Multi-Center, Double-Blind, Vehicle-Controlled Clinical Trial of an Alpha and Beta Defensin-Containing Anti-Aging Skin Care Regimen With Clinical, Histopathologic, Immunohistochemical, Photographic, and Ultrasound Evaluation openaccess articles

April 2018 | Volume 17 | Issue 4 | Original Article | 426 | Copyright © 2018

Amy Taub MD,a Vivian Bucay MD,b Gregory Keller MD,c Jay Williams PhD,c and Darius Mehregan MDd

aAdvanced Dermatology/Skinfo, Lincolnshire, IL; Northwestern University Medical School, Department of Dermatology, Chicago, IL bBucay Center for Dermatology and Aesthetics, San Antonio, TX cGregory Keller Plastic Surgery, Santa Barbara, CA dWayne State University, Monroe, MI

Abstract

Background/Objectives: Anti-aging strategies utilizing stem cells are in the forefront. Alpha and beta defensins are natural immune peptides that have been shown to activate an LGR6-positive stem cell locus in the hair follicle, identified as the source of most new epidermal cells during acute wound healing. We investigated the ability of biomimetic alpha and beta defensin molecules, supplemented with supportive cosmetic ingredients, formulated into three skin care products, at improving the structure and function of aging skin. Methods: A participant- and investigator -blinded, placebo-controlled, multi-center trial was performed in outpatient settings. Forty-four healthy female subjects, aged 41-71 years, skin types I-V, completed the study with 2/3 receiving full formula and 1/3 receiving the placebo formula. A skin care regimen of 3 products (serum, cream, and mask) containing alpha-defensin 5 and beta-defensin 3, and other cosmetic ingredients, was applied to the face, post-auricular, and neck skin two times per day for 12 weeks in those receiving full formula, whereas the placebo group received the identically packaged regimen without the active ingredients. Methods of evaluation included histopathology and immunohistochemistry (7 subjects), clinical evaluation of pores, superficial and deep wrinkles based on Griffiths scale, and high-resolution photography (all subjects). In addition, a subset of 15 patients were evaluated with the QuantifiCare system (3-dimensional imaging and skin care scores for evenness, pores, oiliness) and Cortex measurements (high-resolution skin ultrasound, TEWL, elasticity, color, and hydration). Data points for evaluation included baseline, 6 weeks, and 12 weeks. All patients used the same sunscreen and cleanser, which was provided to them. Results: The full formula regimen caused a significantly (P equals 0.027) increased thickness of the epidermis as seen in histology, not seen in the placebo group, with no signs of inflammation. No excessive cell proliferation was detected in either group as measured by Ki67-immunohistochemistry. Reduction in visible pores, superficial wrinkles, oiliness, pigmentation, and improvement of skin evenness, were statistically significant. A trend for improvement was also observed in skin elasticity, TEWL, and hydration; these did not achieve statistical significance. Ultrasound and histopathology demonstrated increases in dermal thickness in individual patients, without statistical significance. Comprehensive improvement in all 5 parameters, including visible pores, hyperpigmentation, superficial and deep wrinkles, and epidermal thickness, was statistically significant when the subset of participants assigned for histology in full formula group was compared with the placebo group participants. Conclusions: A 3-product skin care regimen containing alpha and beta defensins globally improves the visual appearance and structure of aging skin without irritation, dryness, or inflammation. Specifically, this regimen increases epidermal thickness, reduces appearance of pores, reduces wrinkles, and reduces melanin. This skin care regimen stimulates rejuvenation without evidence of increase of a marker of carcinogenic stimulation. This data is consistent with the hypothesis that a defensin-containing skin care regimen activates the body’s own dormant stem cells to generate healthy new epidermal cells.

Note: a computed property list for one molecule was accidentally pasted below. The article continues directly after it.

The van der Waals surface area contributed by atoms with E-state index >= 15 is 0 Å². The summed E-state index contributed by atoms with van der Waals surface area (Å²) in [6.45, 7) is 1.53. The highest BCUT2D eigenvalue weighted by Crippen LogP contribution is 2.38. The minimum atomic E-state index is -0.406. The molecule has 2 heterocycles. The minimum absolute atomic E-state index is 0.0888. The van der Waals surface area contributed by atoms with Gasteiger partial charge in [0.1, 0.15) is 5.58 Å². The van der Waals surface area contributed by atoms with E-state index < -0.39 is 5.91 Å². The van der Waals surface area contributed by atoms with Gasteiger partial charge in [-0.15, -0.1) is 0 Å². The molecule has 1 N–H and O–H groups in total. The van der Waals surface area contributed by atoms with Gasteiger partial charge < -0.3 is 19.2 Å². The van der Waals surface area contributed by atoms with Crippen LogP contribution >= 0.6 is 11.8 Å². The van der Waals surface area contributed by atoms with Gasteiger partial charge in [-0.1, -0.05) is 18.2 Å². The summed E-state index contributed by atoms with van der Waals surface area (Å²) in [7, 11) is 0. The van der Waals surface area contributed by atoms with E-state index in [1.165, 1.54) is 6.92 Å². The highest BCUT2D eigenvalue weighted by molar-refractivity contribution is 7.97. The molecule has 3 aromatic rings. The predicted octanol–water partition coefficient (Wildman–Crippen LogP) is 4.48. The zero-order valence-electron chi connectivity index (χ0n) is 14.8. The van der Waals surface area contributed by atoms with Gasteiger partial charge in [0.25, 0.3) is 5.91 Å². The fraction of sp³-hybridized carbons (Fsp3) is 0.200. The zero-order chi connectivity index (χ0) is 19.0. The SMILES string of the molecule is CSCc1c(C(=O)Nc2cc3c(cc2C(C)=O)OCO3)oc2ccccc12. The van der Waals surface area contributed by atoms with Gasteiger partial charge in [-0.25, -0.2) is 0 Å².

J Drugs Dermatol. 2018;17(4):426-441.

THIS ARTICLE HAD BEEN MADE AVAILABLE FREE OF CHARGE. PLEASE SCROLL DOWN TO ACCESS THE FULL TEXT OF THIS ARTICLE WITHOUT LOGGING IN. NO PURCHASE NECESSARY. PLEASE CONTACT THE PUBLISHER WITH ANY QUESTIONS.

Purchase Original Article

Purchase a single fully formatted PDF of the original manuscript as it was published in the JDD.

Download the original manuscript as it was published in the JDD.

Contact a member of the JDD Sales Team to request a quote or purchase bulk reprints, e-prints or international translation requests.

To get access to JDD's full-text articles and archives, upgrade here.

Save an unformatted copy of this article for on-screen viewing.

Print the full-text of article as it appears on the JDD site.

→ proceed | ↑ close

INTRODUCTION

The human epidermis consists of layers of keratinocytes at various levels of differentiation, ranging from the mitotically active basal layer to the dead attened cells of the stratum corneum.1,2 Epidermal appendages include the hair follicles, sebaceous glands, and sweat glands, which extend into the dermis.3 The epidermis is maintained and regenerated by basal layer stem cells.2Multipotent stem cells have paved the way for new applications and deeper understanding in the field of regenerative medicine and the pathophysiology of aging.4,5 Various studies have characterized dermatological stem cell populations and their coordination with one another (Figure 1).1-3,6-10 Basal epidermal stem cells proliferate and maintain 

↑ back to top


Related Articles